It’s a brief segment, but it had me hooked. It all sounded so chilling and … plausible. After all, fungi like ones that cause nail infections, yeast infections and ringworm already infect people.

So I consulted some experts on fungal infections to find out whether this could actually happen.

I’ve got good news and bad news.

First, the bad news.

Bad news: Climate change has already helped one fungus mutate to infect humans
I wanted to know if warming has spurred any fungi to mutate and become infectious. So I called Arturo Casadevall. He has been thinking about fungi and heat for a long time. He’s proposed that the need to avoid fungal infections may have provided the evolutionary pressure that drove mammals and birds to evolve warm-bloodedness (SN: 12/3/10).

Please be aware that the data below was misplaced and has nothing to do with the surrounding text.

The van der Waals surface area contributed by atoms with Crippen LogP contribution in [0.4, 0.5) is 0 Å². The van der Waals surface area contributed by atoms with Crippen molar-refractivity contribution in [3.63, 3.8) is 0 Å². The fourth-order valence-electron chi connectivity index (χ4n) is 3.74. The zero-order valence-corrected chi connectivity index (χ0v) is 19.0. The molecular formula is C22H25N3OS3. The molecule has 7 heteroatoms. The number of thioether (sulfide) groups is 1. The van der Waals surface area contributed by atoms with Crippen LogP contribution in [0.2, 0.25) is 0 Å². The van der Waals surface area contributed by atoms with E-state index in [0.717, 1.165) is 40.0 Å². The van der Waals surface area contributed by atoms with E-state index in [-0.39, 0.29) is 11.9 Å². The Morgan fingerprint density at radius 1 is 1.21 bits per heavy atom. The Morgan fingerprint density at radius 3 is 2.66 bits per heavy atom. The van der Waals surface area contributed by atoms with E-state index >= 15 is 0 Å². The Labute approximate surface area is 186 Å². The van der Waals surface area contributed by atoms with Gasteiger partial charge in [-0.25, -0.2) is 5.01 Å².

Most fungal species simply can’t reproduce at human body temperature (37° Celsius, or 98.6° Fahrenheit). But as the world warms, “these strains either have to die or adapt,” says Casadevall, a microbiologist who specializes in fungal infections at Johns Hopkins Bloomberg School of Public Health. That raises the possibility that fungi that now infect insects or reptiles could evolve to grow at temperatures closer to human body temperature.

At the same time, humans’ average body temperature has been falling since the 19th century, at least in high-income countries, researchers reported in eLife in 2020. One study from the United Kingdom pegs average body temperature at 36.6° C (97.9° F). And some of us are even cooler.